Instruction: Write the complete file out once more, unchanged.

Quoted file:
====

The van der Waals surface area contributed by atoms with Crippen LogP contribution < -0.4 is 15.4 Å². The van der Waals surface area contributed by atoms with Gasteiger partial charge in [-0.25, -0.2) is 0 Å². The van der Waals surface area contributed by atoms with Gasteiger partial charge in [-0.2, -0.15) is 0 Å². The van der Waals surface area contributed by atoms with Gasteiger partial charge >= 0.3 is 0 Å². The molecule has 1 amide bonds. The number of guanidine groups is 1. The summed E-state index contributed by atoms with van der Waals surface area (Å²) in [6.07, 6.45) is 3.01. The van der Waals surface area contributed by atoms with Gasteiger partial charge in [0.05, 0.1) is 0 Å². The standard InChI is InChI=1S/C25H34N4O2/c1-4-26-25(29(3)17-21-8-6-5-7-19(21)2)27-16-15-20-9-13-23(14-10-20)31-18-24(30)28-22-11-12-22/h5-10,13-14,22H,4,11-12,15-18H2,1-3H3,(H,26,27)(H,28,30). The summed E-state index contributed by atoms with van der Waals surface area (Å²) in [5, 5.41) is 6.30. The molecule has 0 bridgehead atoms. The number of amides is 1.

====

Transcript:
The van der Waals surface area contributed by atoms with Crippen LogP contribution < -0.4 is 15.4 Å². The van der Waals surface area contributed by atoms with Gasteiger partial charge in [-0.25, -0.2) is 0 Å². The van der Waals surface area contributed by atoms with Gasteiger partial charge in [-0.2, -0.15) is 0 Å². The van der Waals surface area contributed by atoms with Gasteiger partial charge >= 0.3 is 0 Å². The molecule has 1 amide bonds. The number of guanidine groups is 1. The summed E-state index contributed by atoms with van der Waals surface area (Å²) in [6.07, 6.45) is 3.01. The van der Waals surface area contributed by atoms with Gasteiger partial charge in [0.05, 0.1) is 0 Å². The standard InChI is InChI=1S/C25H34N4O2/c1-4-26-25(29(3)17-21-8-6-5-7-19(21)2)27-16-15-20-9-13-23(14-10-20)31-18-24(30)28-22-11-12-22/h5-10,13-14,22H,4,11-12,15-18H2,1-3H3,(H,26,27)(H,28,30). The summed E-state index contributed by atoms with van der Waals surface area (Å²) in [5, 5.41) is 6.30. The molecule has 0 bridgehead atoms. The number of amides is 1.